Researchers under-predicted a slightly above-average 2018 Atlantic hurricane season

phys.org | 11/29/2018 | Staff
samtetley (Posted by) Level 3
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The 2018 hurricane season ended up slightly above average – more active than was predicted by the CSU Tropical Meteorology Project forecast team's later updates issued in June, July and August. Of most note during the 2018 Atlantic hurricane season were Hurricanes Florence and Michael, which brought death and destruction to the Carolinas and Florida Panhandle and other parts of the southeastern United States, respectively.

"The 2018 Atlantic hurricane season was above-average for numbers of named storms and hurricanes, and near-normal for the number of major (Category 3+ on the Saffir-Simpson Scale) hurricanes. Overall, our first seasonal forecast issued in early April verified quite well, while updates issued in June, July and August underestimated Atlantic hurricane activity," said Phil Klotzbach, lead author of the forecast. Seasonal Accumulated Cyclone Energy (ACE) was approximately 140 percent of the 1981-2010 median. Much of the activity that occurred during the season occurred outside of the tropics. Six of the 15 named storms that formed in 2018 were initially classified as sub-tropical.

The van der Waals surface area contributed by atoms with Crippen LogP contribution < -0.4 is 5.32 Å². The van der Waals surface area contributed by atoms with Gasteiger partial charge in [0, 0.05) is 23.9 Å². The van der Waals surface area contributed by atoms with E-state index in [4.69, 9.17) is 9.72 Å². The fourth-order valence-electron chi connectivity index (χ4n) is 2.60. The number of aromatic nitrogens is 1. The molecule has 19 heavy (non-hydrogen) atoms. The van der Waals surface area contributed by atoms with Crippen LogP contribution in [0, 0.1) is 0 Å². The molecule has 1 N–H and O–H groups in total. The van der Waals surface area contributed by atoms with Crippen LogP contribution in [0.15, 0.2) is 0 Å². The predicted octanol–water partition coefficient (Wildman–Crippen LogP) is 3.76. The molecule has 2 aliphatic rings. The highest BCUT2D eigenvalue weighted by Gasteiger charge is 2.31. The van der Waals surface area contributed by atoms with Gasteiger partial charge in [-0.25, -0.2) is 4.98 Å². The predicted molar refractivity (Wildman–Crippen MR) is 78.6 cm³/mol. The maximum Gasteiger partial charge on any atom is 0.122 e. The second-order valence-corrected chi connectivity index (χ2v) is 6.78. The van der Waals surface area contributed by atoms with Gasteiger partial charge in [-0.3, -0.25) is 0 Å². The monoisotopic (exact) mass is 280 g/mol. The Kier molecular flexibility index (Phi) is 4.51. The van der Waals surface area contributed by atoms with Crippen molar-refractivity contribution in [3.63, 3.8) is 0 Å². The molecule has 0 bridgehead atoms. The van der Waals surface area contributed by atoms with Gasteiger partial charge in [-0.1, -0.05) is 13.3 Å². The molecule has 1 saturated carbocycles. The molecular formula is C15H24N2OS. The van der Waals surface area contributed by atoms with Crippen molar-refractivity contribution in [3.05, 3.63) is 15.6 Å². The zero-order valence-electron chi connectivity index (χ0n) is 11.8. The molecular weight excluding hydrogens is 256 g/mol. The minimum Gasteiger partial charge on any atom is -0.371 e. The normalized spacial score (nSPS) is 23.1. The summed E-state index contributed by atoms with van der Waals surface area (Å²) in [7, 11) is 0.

Report - Cyclone - Activity - Atlantic - Basin

The report summarizes all tropical cyclone activity in the Atlantic basin during the 2018 hurricane season and compares the team's seasonal and two-week forecasts to what occurred.

The season was more active than would have been expected given large-scale climate factors that were present. While El Niño did not develop, vertical wind shear in the Caribbean was much stronger than normal. Typically, when vertical wind shear is above normal in the Caribbean, it tends to inhibit formation of hurricanes throughout the tropical Atlantic. In 2018, the Caribbean was very quiet for hurricane activity, but the eastern and central tropical Atlantic were quite active.

Atlantic - Peak - Hurricane - Season - Sea

The tropical Atlantic was cooler than normal during the peak of the hurricane season. Anomalously cool sea surface temperatures tend to inhibit Atlantic hurricane formation through several mechanisms. Cool sea surface temperatures provide less...
(Excerpt) Read more at: phys.org
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